Things to consider before outsourcing

Recently I had the advantage of exploring a side of programming that is becoming all the more popular in the business world of software development, Outsourcing.

Now at first outsourcing may sound like a great idea. Pay others to develop on your product without having to worry about hiring temporary employees. However, as easy as this sounds, there are some things you need to consider before you attempt to outsource your product.

  1. Learning curves: Unfortunately, your outsourcer is going to be at a huge disadvantage, they have no experience with your code. It is harder for an outsourcer to reverse engineer your software enough to program new features, mainly because they lack the ability to keep in constant contact with you. It is easier for a temporary employee to learn the code because they have access to your best resource, your developers. This issue is even further complicated if you are using resources outside of your country. It is hard for an outsourced developer to ask questions while your development team sleeps.
  2. Language Barriers: When using an outsourcer outside of your country, communication may not only be affected by time differences, but language barriers. Your outsourcer may not be all too familiar with your language. Items may get lost in translation. This becomes a large issue when you discover the outsourced developer’s interpretation of your design or product requirement document is completely different from the wanted feature.
  3. Proper Documentation: Most outsourcers have been trained to program an item specifically to the requirements document. Your documentation should cover every detail to help the outsourcer better understand the features you want. This also extends into the realm of your current software documentation. The more documentation you have about your existing code, the easier it will be for an outsourcer to develop and implement his/her assigned tasks.
  4. Coding Standards: Are often ignored by an outsourcer. Most outsourced developers are required to program as quickly and efficiently as possible. This can lead to your software coding standards to be overlooked. Even though the functionality has been added to the software, this doesn’t mean that the functionality can be easily extended, or even maintained well.
  5. Loyalty: One thing that can’t be purchased is loyalty. To an outsourcer, you are a client. Next week their will be another client. Their loyalty is with the outsourcing company, not the client. Keep this in mind because loyal employees will be more motivated to make the software better, where an outsourcer is just trying to get the job done.
  6. Proper Training: Make sure you have the time to properly train the outsourcer, not just in the code, but on the actual software. It will ease development time if the developer knows where certain functionality is in the UI so that it can easily be traced in the code. Without proper training, you are more likely to encounter features that are not fully implemented because the developer didn’t know about another part of the software.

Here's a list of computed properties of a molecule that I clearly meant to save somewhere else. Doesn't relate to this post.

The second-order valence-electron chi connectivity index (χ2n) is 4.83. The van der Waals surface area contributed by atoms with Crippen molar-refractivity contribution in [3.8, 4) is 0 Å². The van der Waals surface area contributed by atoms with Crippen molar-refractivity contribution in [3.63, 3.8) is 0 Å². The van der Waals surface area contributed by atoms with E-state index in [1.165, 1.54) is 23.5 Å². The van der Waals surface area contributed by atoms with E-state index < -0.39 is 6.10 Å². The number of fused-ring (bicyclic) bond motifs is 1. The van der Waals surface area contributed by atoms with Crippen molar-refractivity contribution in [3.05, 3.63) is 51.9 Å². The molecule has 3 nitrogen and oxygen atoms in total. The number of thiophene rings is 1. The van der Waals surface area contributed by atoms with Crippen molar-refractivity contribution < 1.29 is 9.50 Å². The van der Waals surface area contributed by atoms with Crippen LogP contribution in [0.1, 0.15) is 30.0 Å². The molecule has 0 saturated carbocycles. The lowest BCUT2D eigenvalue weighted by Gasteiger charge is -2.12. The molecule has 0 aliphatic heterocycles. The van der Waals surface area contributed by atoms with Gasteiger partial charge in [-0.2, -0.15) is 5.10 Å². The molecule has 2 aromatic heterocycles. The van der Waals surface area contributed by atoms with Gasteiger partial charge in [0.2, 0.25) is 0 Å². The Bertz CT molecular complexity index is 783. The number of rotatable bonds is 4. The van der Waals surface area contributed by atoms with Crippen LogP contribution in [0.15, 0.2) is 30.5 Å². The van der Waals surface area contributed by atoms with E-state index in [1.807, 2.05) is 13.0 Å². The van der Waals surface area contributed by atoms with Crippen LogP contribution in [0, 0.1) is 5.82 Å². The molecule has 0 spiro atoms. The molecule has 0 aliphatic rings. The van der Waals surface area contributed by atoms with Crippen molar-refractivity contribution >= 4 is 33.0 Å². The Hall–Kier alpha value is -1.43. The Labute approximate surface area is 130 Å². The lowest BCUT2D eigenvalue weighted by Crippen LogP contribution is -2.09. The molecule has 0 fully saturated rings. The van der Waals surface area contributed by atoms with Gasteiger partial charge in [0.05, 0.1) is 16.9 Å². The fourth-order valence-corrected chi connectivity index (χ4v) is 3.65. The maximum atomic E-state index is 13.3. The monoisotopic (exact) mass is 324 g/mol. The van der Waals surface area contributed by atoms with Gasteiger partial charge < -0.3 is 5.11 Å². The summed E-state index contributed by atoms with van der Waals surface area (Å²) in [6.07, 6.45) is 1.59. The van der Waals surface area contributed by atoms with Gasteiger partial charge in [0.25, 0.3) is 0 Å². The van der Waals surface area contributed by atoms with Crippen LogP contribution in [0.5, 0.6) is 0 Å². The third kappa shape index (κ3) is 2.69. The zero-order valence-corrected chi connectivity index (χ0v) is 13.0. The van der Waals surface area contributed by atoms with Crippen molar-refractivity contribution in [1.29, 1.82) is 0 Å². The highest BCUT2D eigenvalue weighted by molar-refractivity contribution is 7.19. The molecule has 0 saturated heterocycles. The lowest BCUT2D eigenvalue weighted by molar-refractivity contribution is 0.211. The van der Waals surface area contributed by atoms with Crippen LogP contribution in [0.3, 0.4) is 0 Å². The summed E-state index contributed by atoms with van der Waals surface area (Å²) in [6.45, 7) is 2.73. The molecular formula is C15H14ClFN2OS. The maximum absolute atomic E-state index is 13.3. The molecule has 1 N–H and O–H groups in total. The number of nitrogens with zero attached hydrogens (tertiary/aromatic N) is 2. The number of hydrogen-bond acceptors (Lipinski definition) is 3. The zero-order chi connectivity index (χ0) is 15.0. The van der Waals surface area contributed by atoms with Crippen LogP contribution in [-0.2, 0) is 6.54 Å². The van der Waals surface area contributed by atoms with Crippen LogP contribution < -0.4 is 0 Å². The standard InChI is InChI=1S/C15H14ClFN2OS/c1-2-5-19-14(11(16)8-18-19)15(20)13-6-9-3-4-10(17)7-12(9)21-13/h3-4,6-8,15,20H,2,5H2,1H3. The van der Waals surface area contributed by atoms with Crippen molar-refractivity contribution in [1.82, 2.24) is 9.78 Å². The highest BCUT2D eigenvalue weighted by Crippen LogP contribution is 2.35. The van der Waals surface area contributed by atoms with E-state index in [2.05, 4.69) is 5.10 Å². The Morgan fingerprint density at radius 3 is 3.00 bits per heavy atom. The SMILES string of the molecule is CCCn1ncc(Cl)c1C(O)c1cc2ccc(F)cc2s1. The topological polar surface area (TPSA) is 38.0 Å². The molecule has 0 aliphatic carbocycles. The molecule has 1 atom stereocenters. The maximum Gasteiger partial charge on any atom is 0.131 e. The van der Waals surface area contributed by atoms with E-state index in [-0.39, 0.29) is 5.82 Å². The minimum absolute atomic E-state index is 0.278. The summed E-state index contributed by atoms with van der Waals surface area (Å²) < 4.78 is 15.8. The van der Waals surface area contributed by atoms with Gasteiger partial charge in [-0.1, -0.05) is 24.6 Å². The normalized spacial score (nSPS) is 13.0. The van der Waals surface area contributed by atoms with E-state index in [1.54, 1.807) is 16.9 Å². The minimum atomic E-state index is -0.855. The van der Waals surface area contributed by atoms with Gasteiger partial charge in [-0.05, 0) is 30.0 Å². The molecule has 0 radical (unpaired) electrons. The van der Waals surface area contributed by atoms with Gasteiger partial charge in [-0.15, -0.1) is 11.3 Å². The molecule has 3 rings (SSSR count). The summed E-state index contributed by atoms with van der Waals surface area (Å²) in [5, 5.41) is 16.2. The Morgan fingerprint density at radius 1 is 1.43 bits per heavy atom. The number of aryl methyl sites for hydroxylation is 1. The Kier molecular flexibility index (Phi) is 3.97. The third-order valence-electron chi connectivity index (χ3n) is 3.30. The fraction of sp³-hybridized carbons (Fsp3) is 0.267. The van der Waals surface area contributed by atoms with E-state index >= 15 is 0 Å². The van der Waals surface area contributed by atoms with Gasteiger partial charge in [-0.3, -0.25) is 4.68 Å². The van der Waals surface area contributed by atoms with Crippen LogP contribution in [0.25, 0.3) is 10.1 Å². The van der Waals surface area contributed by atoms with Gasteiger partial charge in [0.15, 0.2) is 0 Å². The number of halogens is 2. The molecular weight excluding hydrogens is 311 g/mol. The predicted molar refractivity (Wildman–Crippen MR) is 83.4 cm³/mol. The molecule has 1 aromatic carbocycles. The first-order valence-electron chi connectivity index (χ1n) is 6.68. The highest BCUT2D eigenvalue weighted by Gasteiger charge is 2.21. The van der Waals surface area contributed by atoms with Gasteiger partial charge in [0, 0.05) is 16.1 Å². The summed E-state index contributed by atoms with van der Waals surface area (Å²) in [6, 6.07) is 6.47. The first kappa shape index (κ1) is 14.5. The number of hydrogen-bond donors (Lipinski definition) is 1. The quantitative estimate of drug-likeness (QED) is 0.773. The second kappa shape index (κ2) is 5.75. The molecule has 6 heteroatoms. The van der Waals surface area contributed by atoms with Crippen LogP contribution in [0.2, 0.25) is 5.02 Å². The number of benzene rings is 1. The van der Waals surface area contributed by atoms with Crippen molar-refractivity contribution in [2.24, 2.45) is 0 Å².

7. Development Environment: Outsourcers may not use the same editing tools and operating systems that you develop with.  This becomes especially important when an outsourcer uses Windows and your team uses Linux.  Line ending differences can cause merge problems in source control systems.  Make sure you can have your outsourcer use the same environments that you develop on.

Even though there can be difficulties in using outsourcers, I don’t feel it is a bad thing. Using an outsourcer can provide an easy gateway to get the help you need fast, especially when its difficult to find unemployed programmers. But, also think, is it better to delay your release to make sure everything is right and as bug free as possible, or get the product out the door by using developers unfamiliar with your software.

4 thoughts on “Things to consider before outsourcing

  1. Outsourcing application development is not a starting point for outsourcing this is what I would term a bottleneck service. If you need to go outside – in order to do this properly for sure you need to develop over time with a supplier a relationship where he/she performs well (code quality etc.) and you provide valued work.

    Better to start outsourcing with commodity stuff perhaps with bug cracking or more usually service desk type of services then more onto development if it works well.

    cheers

    Roy

    I do write on this stuff at my forum http://www.bizface.co.uk

  2. Before you consider to outsource your business, you must immerse yourself into the country of choice to be able to study and observe the culture of the individuals, and the working environment of the country to be able to understand fully the needs and expectations of your future employees. This is important for them to join the organization you are planning to put up and to be able to gauge the potential of the employees you wish to be part of your organization. Business owners must also consider not only the benefits they would be getting from outsourcing but also the benefits they would soon provide to their employees. It’s important for employers to give back a reasonable compensation to the kind of service the employees provide to the business and their respective clients. Location is also important to any given business be it a conventional or an outsourced one. It provides the starting point of any business to click. Proper training should also be considered since knowledge of your given talent pool may not be enough for them to provide excellent service but enhance their potential in your field of business

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